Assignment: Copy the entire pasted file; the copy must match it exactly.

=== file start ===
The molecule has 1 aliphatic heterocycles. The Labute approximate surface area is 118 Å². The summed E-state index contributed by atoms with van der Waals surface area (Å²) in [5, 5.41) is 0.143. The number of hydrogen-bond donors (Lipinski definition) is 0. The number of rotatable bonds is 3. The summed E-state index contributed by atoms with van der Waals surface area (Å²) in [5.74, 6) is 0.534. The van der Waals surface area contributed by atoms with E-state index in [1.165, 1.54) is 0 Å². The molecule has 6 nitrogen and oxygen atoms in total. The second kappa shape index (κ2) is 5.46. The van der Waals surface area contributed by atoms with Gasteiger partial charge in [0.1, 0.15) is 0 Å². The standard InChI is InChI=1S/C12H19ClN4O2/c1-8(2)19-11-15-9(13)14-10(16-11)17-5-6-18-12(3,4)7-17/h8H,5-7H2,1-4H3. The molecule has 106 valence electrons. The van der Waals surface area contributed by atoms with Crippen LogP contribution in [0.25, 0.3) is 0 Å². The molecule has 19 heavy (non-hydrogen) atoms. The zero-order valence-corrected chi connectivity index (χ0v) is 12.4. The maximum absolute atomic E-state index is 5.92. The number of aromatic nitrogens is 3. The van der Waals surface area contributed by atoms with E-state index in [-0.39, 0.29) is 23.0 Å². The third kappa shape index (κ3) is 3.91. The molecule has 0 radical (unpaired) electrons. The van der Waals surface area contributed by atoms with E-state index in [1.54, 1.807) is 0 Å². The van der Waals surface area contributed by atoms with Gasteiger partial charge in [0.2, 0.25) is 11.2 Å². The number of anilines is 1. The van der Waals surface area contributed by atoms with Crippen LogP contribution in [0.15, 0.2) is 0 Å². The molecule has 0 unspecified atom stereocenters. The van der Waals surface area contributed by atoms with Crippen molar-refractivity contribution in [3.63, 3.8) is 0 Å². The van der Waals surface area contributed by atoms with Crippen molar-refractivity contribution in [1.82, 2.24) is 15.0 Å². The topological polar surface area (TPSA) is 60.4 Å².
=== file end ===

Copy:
The molecule has 1 aliphatic heterocycles. The Labute approximate surface area is 118 Å². The summed E-state index contributed by atoms with van der Waals surface area (Å²) in [5, 5.41) is 0.143. The number of hydrogen-bond donors (Lipinski definition) is 0. The number of rotatable bonds is 3. The summed E-state index contributed by atoms with van der Waals surface area (Å²) in [5.74, 6) is 0.534. The van der Waals surface area contributed by atoms with E-state index in [1.165, 1.54) is 0 Å². The molecule has 6 nitrogen and oxygen atoms in total. The second kappa shape index (κ2) is 5.46. The van der Waals surface area contributed by atoms with Gasteiger partial charge in [0.1, 0.15) is 0 Å². The standard InChI is InChI=1S/C12H19ClN4O2/c1-8(2)19-11-15-9(13)14-10(16-11)17-5-6-18-12(3,4)7-17/h8H,5-7H2,1-4H3. The molecule has 106 valence electrons. The van der Waals surface area contributed by atoms with Crippen LogP contribution in [0.25, 0.3) is 0 Å². The molecule has 19 heavy (non-hydrogen) atoms. The zero-order valence-corrected chi connectivity index (χ0v) is 12.4. The maximum absolute atomic E-state index is 5.92. The number of aromatic nitrogens is 3. The van der Waals surface area contributed by atoms with E-state index in [-0.39, 0.29) is 23.0 Å². The third kappa shape index (κ3) is 3.91. The molecule has 0 radical (unpaired) electrons. The van der Waals surface area contributed by atoms with E-state index in [1.54, 1.807) is 0 Å². The van der Waals surface area contributed by atoms with Gasteiger partial charge in [0.2, 0.25) is 11.2 Å². The number of anilines is 1. The van der Waals surface area contributed by atoms with Crippen LogP contribution in [0.15, 0.2) is 0 Å². The molecule has 0 unspecified atom stereocenters. The van der Waals surface area contributed by atoms with Crippen molar-refractivity contribution in [3.63, 3.8) is 0 Å². The van der Waals surface area contributed by atoms with Crippen molar-refractivity contribution in [1.82, 2.24) is 15.0 Å². The topological polar surface area (TPSA) is 60.4 Å².